‘Fair’ or ‘True’: Pick One

Andrew Cline makes a persuasive argument that “fairness” undermines journalistic objectivity.

FILED UNDER: Media
James Joyner
About James Joyner
James Joyner is Professor and Department Head of Security Studies at Marine Corps University's Command and Staff College and a nonresident senior fellow at the Scowcroft Center for Strategy and Security at the Atlantic Council. He's a former Army officer and Desert Storm vet. Views expressed here are his own. Follow James on Twitter @DrJJoyner.

Comments

  1. I’m not sure journalists are as interested in being fair as they are in being considered “fair,” whatever that is. As a journalist and publisher, sometimes I try to report objectively and tell both sides of the story. Other times, I just report what is said by a speaker or source and figure a followup story or another reporter will give someone else’s point of view.

    I know from experience that it is great fun for an AP or NYT reporter or any other reporter to quote a president, and then insert the other side of the story: He beats his wife. Got’em.

    A huge problem is journalistic ignorance. Take the health care debate for example. The WP reports on Kerry’s plan in today’s paper and quotes Bush supporters on their opinions of the plan.

    But how many reporters will ask these questions, which I’ve posted on my health care policy blog, http://www.businessword.com?

    Kerry proposes federal risk pool for catastrophic cases; private sector solution better idea

    Presidential candidate Sen. John Kerry (D-MA) wants to create a federal catastrophic loss risk pool that would cost taxpayers $257 billion over 10 years and save employers an estimated $288 billion, for a net savings of $31 billion, or $3.1 billion a year. He would create a tax surcharge on the rich to pay for the plan, which has some merit. But Kerry’s scheme is a big-government solution instead of a private sector solution. Questions:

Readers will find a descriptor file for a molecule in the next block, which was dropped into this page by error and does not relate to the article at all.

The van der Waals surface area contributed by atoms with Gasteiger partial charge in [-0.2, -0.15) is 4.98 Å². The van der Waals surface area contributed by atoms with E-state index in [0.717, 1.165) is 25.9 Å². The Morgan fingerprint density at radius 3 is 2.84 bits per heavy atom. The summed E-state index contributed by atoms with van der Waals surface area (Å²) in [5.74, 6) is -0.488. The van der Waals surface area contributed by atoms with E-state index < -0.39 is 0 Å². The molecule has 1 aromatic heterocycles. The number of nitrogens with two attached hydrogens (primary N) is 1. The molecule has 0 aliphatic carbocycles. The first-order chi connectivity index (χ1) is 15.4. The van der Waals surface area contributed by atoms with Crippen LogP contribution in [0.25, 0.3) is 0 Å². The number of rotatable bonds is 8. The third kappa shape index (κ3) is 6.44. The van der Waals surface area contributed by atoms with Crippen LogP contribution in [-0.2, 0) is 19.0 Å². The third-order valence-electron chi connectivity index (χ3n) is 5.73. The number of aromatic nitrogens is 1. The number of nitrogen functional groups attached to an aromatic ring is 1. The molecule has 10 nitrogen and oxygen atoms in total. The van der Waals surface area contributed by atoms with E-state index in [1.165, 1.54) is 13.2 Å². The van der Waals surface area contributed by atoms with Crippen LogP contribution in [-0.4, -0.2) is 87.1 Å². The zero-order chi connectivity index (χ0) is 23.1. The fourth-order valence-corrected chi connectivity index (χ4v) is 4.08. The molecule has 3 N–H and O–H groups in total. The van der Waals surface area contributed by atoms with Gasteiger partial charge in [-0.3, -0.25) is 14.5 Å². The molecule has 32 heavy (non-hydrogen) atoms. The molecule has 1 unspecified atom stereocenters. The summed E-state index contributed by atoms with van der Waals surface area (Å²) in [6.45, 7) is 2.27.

1. Why don’t re-insurers and the large national health insurers create such risk pools, community rate them and offer them as options to employers and self-insured individuals?
    2. Would state insurance laws need to be changed to allow a private sector solution?
    3. Is the Kerry plan politically possible, given the insurance industry’s clout in Congress?
    4. How would a federal plan be policed to ensure its integrity?
    5. How would private sector catastrophic re-insurers protect themselves against fraud, and would the government allow them to set strict rules and enforce them?
    6. While private sector premiums would reflect risks and costs, how would the cost of a federal program be contained and covered as they increased? How often would and could taxes on the rich be increased to keep a federal program solvent?
    7. Would or could the federal program’s benefits and costs be indexed to inflation in health care costs and adjusted for expenditure increases as more people become eligible for the program and as the workforce ages?
    8. The Clinton plan failed because it was designed to give politicians another way to buy votes by increasing benefits, and the Kerry plan would give him and the political left tremendous vote buying power. Would a Republican Congress or even a GOP minority in the Senate ever give the Democrats such a gift?
    9. Kerry’s scheme would create even greater incentives for Congress to impose price controls on pharmaceutical companies, health care providers and private health insurers as well as to ration care to the less than 0.5% of the sick who account for 15% of costs; will these special interests block efforts to “lower” health care insurance premiums for employers and their workers?
    10. How much more or less could be saved if Congress simply enacted legislation that required all states to allow the sale of unmandated, catastrophic policies and gave individuals the same tax incentives to buy health insurance that are available to employers? Who would support this approach and who would oppose it?